30-4. Nonagenarian Notions: When do you say Oops!

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 As a self-diagnosed ADD-afflicted old lady, I’m sure of one thing—I don’t say Oops when once again I have lost/mislaid something I need right now.  I swear at myself out loud, as in “Damn it anyway Maggy!” Oops, however, is the recommended expletive in two blogs about losing things and the wandering mind. 

 “Oops Where Did I Leave It?” is title of a blog at a very nice website for Seniors  http://www.suddenlysenior.com/levin-where-did-i-leave-it.html.  I happened upon it Googling for the Latin word for losing things–they have a word for everything, right? It was to be the title of a blog on an entirely different topic than this comment on the word Oops.

Second blog  “Oops! Discovering the Wandering Mind” comes from the University of Wellington in Canada (Ontario) http://arts.uwaterloo.ca/~oops/index.php. Its editor is the Psychology Department. I’ll admit, adding Oops probably is what intrigued me into checking out this blog. but how come Oops?

 I do say Oops but, if I think about it, always for mistakes in physical actions–dropping things inadvertently, passing the exit for a place I’m driving to, putting on my slacks backward, pouring too much Worcestershire when I only intended a few drops, playing the wrong card from my bridge hand.  Things like that. Oops sounds too light-hearted for my seeming congenital inability to stay focused. Getting sidetracked, going off on tangents. Like this Oops blog.    

 Two things I learned Google-wandering.  

Suddenly Senior offered one helpful solution I think could work for me to help stop losing some things. Instead of the little gadget hanging on the door my daughter gave me (and it does work!) where I  store keys soon as I come in the house, have a basket where I can put EVERYTHING I am always losing. A temporary drop-off basket. Cell phone, car keys, checkbook, eyeglasses, sunglasses, all notes I write on scraps of paper or sticky notes while home and while out and then mislay, debit card expenditures to post in checkbook, etc. etc.

From U of Waterloo? I learned it’s not accurate to say “absent-minded” because we’re always present-minded somewhere. Wander-minded is more accurate.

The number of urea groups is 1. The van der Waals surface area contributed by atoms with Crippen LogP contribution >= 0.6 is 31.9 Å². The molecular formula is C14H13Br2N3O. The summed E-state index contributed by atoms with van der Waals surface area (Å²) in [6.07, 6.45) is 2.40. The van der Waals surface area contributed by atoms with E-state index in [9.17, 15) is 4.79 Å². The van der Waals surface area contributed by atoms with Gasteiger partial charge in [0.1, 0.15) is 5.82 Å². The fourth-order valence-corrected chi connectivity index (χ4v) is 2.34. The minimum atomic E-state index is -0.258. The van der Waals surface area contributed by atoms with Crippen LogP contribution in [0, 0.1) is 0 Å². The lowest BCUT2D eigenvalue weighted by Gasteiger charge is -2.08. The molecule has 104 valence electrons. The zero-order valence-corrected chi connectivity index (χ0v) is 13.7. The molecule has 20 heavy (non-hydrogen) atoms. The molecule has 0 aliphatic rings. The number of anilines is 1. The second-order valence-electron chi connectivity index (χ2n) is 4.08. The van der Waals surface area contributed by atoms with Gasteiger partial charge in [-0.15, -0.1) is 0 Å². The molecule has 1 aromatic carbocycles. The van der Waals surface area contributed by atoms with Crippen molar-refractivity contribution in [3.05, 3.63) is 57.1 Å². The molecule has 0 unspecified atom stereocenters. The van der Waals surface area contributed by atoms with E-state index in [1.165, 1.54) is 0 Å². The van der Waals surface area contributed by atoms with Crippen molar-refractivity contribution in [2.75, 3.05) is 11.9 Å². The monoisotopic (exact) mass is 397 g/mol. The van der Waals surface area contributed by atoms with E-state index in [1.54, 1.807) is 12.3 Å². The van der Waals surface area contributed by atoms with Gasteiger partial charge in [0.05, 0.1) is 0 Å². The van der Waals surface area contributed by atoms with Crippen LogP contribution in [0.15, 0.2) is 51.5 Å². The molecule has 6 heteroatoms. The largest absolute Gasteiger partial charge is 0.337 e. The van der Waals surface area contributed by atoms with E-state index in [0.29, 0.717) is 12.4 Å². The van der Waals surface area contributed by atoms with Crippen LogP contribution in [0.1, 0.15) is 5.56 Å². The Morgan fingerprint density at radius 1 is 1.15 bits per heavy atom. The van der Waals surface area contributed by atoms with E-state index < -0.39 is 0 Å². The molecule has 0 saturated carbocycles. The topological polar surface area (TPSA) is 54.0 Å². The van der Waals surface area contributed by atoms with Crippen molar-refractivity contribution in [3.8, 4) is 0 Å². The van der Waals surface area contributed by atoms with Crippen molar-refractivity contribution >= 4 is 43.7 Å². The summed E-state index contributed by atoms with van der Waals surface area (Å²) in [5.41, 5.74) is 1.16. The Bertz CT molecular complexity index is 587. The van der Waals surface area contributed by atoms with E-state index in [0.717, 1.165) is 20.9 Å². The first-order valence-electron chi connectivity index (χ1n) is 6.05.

I like that better too because makes a cure sound more do-able–exercising your stay-focused mental muscle just like you do push-ups to exercise your body. Absent-minded sounds too amorphous to do anything about. Think I’ll try that—30 minutes to start–every morning of NO MIND-WANDERING OR EMAIL OR GOOGLING. 30 minutes of mind-present activities!  

 Here’s the irony.  Hours later, because of Googling-wandering did finish an unintended blog but still haven’t written the apology!

I think there’s room for a bit of humor from each of those two websites: 

“These days, I spend a lot of time thinking about the hereafter. I go to get something, and then wonder what I am here after.”

2 Responses to 30-4. Nonagenarian Notions: When do you say Oops!

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  2. The word “Oops” became really famous when Rick Perry used it, as in “Oops, I just lost the presidential race” He probably wanted to use something stronger as well. He might as well have done so, it would have made no difference. I keep loosing my cellphone, so I bought another one, so that I could phone the first one to see where it was. Then I lost the second phone , so I bought……OK, you can see where this is going. Thankfully Tracfones are so cheap that you can have one in every room

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